As the line blurs between grocery stores and restaurants, Indianapolis-based Caito Foods LLC sees a clear path of opportunity.
Until this year, Caito’s business was built around only fruits and vegetables. The company began as a produce wholesaler in 1965, and in 1998 expanded into cut produce—selling packages of watermelon chunks and mixed-vegetable trays to retailers and food producers.
But in January, the company opened a $32 million facility designed to cook and package meals and side dishes such as salads, pasta, deli meats and pinwheel sandwich wraps.
Caito calls this addition its Fresh Kitchen facility. Located on Caito’s North Post Road campus, Fresh Kitchen encompasses about 120,000 square feet of production space. The facility started shipping products in February.
It’s part of Caito’s strategy to get in on a rising trend in the food industry: takeout prepared foods sold at grocery stores, convenience stores and other outlets.
“You’re going to see more and more retailers looking at getting into selling fresh foods,” said Caito President Bob Kirch. “We knew that was a space we could capture and take advantage.”
According to the Chicago-based consumer research firm NPD Group, the purchase of prepared foods from grocers grew nearly 30 percent from 2008 to 2016, accounting for $10 billion of consumer spending in 2015.
The food industry has even developed a name for groceries that dip into the restaurant business: “Grocerant” is the term given to stores with offerings like hot food bars and salad bars, a large variety of deli-type items like sandwiches and roasted whole chickens, and even seating areas so customers can eat their food on site.
“That whole market has been increasing over the past five years or more, and I think we’re going to see that increasing,” said Haley Oliver, an associate professor of food science at Purdue University.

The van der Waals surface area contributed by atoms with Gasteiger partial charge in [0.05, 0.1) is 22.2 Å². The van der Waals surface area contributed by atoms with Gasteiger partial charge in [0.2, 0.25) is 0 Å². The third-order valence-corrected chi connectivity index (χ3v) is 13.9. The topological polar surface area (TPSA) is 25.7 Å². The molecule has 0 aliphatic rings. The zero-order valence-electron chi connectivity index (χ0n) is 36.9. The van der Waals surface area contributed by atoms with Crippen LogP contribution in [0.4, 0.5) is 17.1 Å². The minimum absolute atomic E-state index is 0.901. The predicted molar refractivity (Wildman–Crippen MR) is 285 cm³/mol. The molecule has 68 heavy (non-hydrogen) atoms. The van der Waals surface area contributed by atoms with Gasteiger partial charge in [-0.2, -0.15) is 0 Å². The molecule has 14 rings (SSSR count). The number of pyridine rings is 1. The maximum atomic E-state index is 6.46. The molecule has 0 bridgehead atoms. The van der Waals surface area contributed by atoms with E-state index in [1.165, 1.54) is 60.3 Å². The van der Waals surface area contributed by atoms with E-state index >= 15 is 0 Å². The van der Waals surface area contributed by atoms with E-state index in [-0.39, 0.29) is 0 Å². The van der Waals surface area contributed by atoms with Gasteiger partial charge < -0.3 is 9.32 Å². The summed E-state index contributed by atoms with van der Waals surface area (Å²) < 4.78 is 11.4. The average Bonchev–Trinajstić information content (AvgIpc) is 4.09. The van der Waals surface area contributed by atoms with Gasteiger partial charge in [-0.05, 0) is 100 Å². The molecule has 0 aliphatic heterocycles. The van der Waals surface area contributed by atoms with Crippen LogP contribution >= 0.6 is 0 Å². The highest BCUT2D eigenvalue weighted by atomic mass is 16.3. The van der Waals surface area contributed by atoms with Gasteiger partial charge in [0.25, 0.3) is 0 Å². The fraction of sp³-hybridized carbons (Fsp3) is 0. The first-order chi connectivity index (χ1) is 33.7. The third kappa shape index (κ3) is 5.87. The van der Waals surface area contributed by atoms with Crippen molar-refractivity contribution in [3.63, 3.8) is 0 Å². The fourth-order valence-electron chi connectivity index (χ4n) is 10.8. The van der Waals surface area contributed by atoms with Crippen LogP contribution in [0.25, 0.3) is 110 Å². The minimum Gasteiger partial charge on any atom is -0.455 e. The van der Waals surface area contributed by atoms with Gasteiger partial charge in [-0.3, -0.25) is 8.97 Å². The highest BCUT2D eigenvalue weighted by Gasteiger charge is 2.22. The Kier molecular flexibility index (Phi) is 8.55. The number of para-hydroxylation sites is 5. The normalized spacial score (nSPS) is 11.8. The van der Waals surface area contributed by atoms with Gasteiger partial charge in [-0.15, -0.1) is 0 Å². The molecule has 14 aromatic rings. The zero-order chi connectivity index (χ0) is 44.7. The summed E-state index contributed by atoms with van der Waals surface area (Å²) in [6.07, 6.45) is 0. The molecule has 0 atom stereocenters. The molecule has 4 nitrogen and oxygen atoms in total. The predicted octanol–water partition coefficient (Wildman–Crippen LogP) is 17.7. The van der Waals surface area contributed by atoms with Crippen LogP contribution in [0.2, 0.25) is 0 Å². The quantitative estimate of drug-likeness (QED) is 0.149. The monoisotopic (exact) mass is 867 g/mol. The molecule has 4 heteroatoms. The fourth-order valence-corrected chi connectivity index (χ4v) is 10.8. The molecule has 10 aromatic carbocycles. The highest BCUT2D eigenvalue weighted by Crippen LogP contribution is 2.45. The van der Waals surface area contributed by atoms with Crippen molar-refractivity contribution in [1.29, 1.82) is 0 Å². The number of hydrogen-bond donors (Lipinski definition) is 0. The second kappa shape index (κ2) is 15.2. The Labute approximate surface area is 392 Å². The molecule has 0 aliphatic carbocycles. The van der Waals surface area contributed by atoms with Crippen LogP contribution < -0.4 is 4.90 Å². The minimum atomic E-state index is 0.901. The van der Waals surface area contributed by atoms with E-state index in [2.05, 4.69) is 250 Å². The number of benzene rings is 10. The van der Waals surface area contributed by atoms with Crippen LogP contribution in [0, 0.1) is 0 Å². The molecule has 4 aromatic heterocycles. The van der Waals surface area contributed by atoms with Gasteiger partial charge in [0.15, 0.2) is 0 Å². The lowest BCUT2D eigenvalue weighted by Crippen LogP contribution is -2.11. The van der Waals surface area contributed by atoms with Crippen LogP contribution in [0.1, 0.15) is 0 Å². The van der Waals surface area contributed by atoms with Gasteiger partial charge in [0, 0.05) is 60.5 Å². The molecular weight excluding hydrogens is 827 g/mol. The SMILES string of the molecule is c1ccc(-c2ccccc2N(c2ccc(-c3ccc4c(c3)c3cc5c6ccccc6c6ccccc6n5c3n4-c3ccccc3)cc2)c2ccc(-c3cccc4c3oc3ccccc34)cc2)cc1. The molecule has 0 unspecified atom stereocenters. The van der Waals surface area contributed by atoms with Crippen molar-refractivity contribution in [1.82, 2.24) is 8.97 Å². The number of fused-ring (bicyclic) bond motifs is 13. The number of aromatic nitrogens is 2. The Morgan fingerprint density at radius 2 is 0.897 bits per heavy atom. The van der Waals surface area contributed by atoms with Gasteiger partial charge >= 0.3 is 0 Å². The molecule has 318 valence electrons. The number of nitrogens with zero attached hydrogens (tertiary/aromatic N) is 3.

Here’s the opportunity, as Caito sees it: In the world of prepared foods, the barriers to entry are high. Producers must invest in the right equipment, and they need the know-how and resources to comply with a host of food safety and security regulations. Grocers probably won’t want to produce their own prepared foods—but they might be interested in buying these products from Caito.
“We were trying to look for things that we knew retailers didn’t necessarily want to get into,” Kirch said.
That was the same strategy that launched Caito into the cut-produce business in the 1990s, Kirch said. As retail operations consolidated back then, the largest chains set up their own in-house produce-distribution networks, which squeezed Caito out of the picture. But those retailers were less interested in chopping produce. By stepping into that niche, Caito could retain the big guys as customers. Now, Fresh Kitchen is pushing that idea a step further.
It’s a strategy that makes sense to John Talbott, associate director of the Center for Education and Research in Retailing at Indiana University’s Kelley School of Business.
Food production is a tricky business, Talbott said. “You’re going into a whole set of different regulatory environments.”